Dear B’nai Shalom members, families, and friends:
Around the time you will be reading this shul bulletin article, we will be observing the annual, public partial-day fast of Asarah B’Tevet, the 10th Day of (the Hebrew month of…) Tevet (this year on Tuesday, Jan. 7, 2020).
I mention that this is a “public” fast day, versus private fast days that individuals can place on themselves, obligating themselves for a partial-day fast for a single day observance or an annual commemoration for reasons that the individual faster can determine.
Private fast days are all half fast days. Private Fast Days can include people choosing to fast for the observance of yahrtzeits, for the three fast days of “Bahab,” (explanation some other time), and for performance of repentance with “Intentional Teshuva.”
There are six public fast days on the Jewish calendar, some of which are better known than others. From most prominent to least they are: Yom Kippur, Tisha B’av (the 9th of Av), Taanit Esther (the Fast of Esther), Tzom Gedalyah (the Fast of Gedalyah), Shiva Asar B’Tammuz (the 17th of Tammuz), and Asarah B’Tevet (the 10th of Tevet).
Of these six fast days, two of them: Yom Kippur and Tisha B’av are FULL fast days, beginning with “Shekiyat Ha-Chama,” sundown on the eve of the day BEFORE the full fast day. The four remaining partial fast days, (often erroneously referred to as “half fast days,” they are NOWHERE NEAR “half days!” ) begin with “Alot HaShachar,” dawn (not “Netz HaChama,” sunrise), the day of the designated fast.
ALL six fast days end with “tzeit ha-kochavim,” at the onset of full darkness on the day of the fast.
Four of the fast days are related to the destruction of Jerusalem and the conquest of Eretz Yisrael at different times and different points in the tragic wars and cruelty which accompanied the destruction and conquest. Those four days are Asarah B’Tevet, Shiva Asar B’Tammuz, Tisha B’av, and Tzom Gedalyah.
The “gateway” to the four fast days related to the destruction of Jerusalem and the conquest of Eretz Yisrael is the fast of Asarah B’Tevet. This fast day marks the three–year siege of Jerusalem by Nebuchadnezzar of Babylonia in 586 BCE. Without an entire history lesson in this particular bulletin article, the siege of Jerusalem led to the breaching of the walls and the eventual destruction and conquest of Jerusalem and all of Israel. This naturally led to, and created our dispersion, exile, and current being spread all over the world in the ongoing Diaspora of Jews.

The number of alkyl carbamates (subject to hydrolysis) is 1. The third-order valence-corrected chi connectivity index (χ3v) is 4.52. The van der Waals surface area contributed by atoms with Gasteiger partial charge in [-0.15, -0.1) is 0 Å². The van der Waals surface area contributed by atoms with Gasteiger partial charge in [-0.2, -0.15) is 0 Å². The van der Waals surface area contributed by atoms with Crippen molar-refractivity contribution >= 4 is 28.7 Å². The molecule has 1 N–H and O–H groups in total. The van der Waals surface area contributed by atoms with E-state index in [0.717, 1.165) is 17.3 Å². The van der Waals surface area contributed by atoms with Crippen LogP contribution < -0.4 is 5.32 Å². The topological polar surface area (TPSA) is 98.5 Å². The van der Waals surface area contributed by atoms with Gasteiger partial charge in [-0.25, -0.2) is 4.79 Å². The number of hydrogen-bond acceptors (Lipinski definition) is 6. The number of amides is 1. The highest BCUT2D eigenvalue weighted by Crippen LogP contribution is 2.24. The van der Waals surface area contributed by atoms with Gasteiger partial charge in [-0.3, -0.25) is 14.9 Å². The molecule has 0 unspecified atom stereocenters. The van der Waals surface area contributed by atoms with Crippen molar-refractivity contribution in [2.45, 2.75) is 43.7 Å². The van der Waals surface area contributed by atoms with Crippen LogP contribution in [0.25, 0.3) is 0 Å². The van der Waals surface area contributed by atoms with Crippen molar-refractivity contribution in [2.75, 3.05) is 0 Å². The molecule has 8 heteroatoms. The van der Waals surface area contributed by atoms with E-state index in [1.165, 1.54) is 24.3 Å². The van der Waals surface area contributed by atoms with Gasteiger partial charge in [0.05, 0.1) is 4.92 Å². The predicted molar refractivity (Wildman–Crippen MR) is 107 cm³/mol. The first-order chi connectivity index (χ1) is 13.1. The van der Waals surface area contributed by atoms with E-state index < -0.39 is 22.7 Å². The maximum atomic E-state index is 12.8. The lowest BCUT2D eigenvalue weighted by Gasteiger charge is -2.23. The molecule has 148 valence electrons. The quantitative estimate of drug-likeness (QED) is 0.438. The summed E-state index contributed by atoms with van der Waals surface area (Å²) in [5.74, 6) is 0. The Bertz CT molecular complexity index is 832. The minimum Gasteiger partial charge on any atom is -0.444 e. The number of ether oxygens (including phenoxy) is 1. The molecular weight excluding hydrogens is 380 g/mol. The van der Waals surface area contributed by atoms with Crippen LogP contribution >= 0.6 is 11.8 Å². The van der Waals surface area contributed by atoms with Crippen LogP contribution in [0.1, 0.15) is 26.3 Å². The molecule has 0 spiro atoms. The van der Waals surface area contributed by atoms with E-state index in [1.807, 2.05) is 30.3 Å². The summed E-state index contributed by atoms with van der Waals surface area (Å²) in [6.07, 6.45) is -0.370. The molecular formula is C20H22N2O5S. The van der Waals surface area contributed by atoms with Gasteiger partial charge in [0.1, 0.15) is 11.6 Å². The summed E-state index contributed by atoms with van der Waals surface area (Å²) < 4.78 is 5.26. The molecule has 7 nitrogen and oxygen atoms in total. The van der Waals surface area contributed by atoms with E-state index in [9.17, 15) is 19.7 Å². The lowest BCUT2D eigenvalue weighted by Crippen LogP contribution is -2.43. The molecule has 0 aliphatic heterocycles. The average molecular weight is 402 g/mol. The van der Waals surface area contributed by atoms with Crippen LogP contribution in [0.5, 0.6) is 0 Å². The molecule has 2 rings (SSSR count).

An interesting, Kabbalistic-inspired way of viewing all six fast days which MAY be a vehicle for remembering each fast day in its own way is the following categorization:
Shachor (Black) — Lavan (White)
Hu (He) — Hee (She)
Aroch (Long) — Katzar (Short)
The fast day designated as “Black” is the logical day to be defined as a “black, bleak” day on which the greatest of tragedies have befallen our Jewish people. That is Tisha B’av. The horrors of Tisha B’av certainly create a blackness of experience and despair which we hope to see end with the coming of the Moshiach.
The fast day labeled as “White” is naturally the day on which we dress and daven in white, the Torah scrolls are garbed in white, the Parochet (Ark curtain) is white as is the table covering on the Shulchan. That of course is Yom Kippur.
The pronoun: “He,” used to label one of the fast days, is attached to the only fast day named for a male: Gedalyah, with the Fast of Gedalyah.
The pronoun: “She,” used to label another one of the fast days, is attached to the only fast day named for a female: Esther, with the Fast of Esther.
The “Long” fast day is the LONG fast day found during the summer (in the Northern hemisphere) three weeks prior to Tisha B’av, the 17th of Tammuz. The “Short” fast day is the shortest fast day of all, found during the winter (in the Northern hemisphere) one week after Chanukah, the 10th of Tevet.
I hope these memorable designations help to remind us of the fast days as they come up on our Jewish calendar. And I hope that when the fast days DO come, we manage to fulfill the day in the manner in which we are expected and that our Teshuvah (repentance) will be accepted by HaKadosh Baruch Hu in the spirit in which IT is intended.
With Torah blessings,
Rabbi Dr. Yaacov Dvorin